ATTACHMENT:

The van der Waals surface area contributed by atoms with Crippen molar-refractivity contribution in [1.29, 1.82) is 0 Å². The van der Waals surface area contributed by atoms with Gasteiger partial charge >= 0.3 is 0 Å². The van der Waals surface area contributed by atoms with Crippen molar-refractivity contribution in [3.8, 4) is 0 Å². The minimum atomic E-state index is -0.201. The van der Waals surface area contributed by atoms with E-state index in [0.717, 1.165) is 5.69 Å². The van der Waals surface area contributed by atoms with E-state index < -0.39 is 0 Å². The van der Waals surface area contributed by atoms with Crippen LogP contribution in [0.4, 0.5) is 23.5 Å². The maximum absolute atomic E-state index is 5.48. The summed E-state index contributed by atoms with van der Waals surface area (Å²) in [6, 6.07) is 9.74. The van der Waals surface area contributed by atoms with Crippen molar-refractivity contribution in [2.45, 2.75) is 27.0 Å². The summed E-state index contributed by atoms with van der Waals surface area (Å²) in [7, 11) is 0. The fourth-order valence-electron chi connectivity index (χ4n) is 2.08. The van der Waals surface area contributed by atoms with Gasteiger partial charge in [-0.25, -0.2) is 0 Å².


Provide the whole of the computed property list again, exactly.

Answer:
The van der Waals surface area contributed by atoms with Crippen molar-refractivity contribution in [1.29, 1.82) is 0 Å². The van der Waals surface area contributed by atoms with Gasteiger partial charge >= 0.3 is 0 Å². The van der Waals surface area contributed by atoms with Crippen molar-refractivity contribution in [3.8, 4) is 0 Å². The minimum atomic E-state index is -0.201. The van der Waals surface area contributed by atoms with E-state index in [0.717, 1.165) is 5.69 Å². The van der Waals surface area contributed by atoms with E-state index < -0.39 is 0 Å². The van der Waals surface area contributed by atoms with Crippen LogP contribution in [0.4, 0.5) is 23.5 Å². The maximum absolute atomic E-state index is 5.48. The summed E-state index contributed by atoms with van der Waals surface area (Å²) in [6, 6.07) is 9.74. The van der Waals surface area contributed by atoms with Crippen molar-refractivity contribution in [2.45, 2.75) is 27.0 Å². The summed E-state index contributed by atoms with van der Waals surface area (Å²) in [7, 11) is 0. The fourth-order valence-electron chi connectivity index (χ4n) is 2.08. The van der Waals surface area contributed by atoms with Gasteiger partial charge in [-0.25, -0.2) is 0 Å².